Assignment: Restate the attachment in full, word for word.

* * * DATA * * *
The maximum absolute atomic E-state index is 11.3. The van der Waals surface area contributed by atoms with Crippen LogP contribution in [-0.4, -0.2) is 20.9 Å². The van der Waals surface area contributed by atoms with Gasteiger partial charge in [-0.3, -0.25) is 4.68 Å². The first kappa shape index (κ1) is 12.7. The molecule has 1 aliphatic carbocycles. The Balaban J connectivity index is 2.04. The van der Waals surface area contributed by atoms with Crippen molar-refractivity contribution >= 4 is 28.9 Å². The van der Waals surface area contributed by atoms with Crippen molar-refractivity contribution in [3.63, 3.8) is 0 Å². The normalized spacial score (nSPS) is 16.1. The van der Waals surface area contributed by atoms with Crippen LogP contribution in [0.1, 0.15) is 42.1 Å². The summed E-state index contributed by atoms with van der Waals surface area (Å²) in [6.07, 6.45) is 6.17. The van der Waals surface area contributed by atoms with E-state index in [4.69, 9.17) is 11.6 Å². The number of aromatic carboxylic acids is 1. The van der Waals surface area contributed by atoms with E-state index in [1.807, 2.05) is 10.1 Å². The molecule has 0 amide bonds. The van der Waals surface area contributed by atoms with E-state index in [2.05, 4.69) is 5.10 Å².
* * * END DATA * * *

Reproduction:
The maximum absolute atomic E-state index is 11.3. The van der Waals surface area contributed by atoms with Crippen LogP contribution in [-0.4, -0.2) is 20.9 Å². The van der Waals surface area contributed by atoms with Gasteiger partial charge in [-0.3, -0.25) is 4.68 Å². The first kappa shape index (κ1) is 12.7. The molecule has 1 aliphatic carbocycles. The Balaban J connectivity index is 2.04. The van der Waals surface area contributed by atoms with Crippen molar-refractivity contribution >= 4 is 28.9 Å². The van der Waals surface area contributed by atoms with Crippen molar-refractivity contribution in [3.63, 3.8) is 0 Å². The normalized spacial score (nSPS) is 16.1. The van der Waals surface area contributed by atoms with Crippen LogP contribution in [0.1, 0.15) is 42.1 Å². The summed E-state index contributed by atoms with van der Waals surface area (Å²) in [6.07, 6.45) is 6.17. The van der Waals surface area contributed by atoms with E-state index in [4.69, 9.17) is 11.6 Å². The number of aromatic carboxylic acids is 1. The van der Waals surface area contributed by atoms with E-state index in [1.807, 2.05) is 10.1 Å². The molecule has 0 amide bonds. The van der Waals surface area contributed by atoms with E-state index in [2.05, 4.69) is 5.10 Å².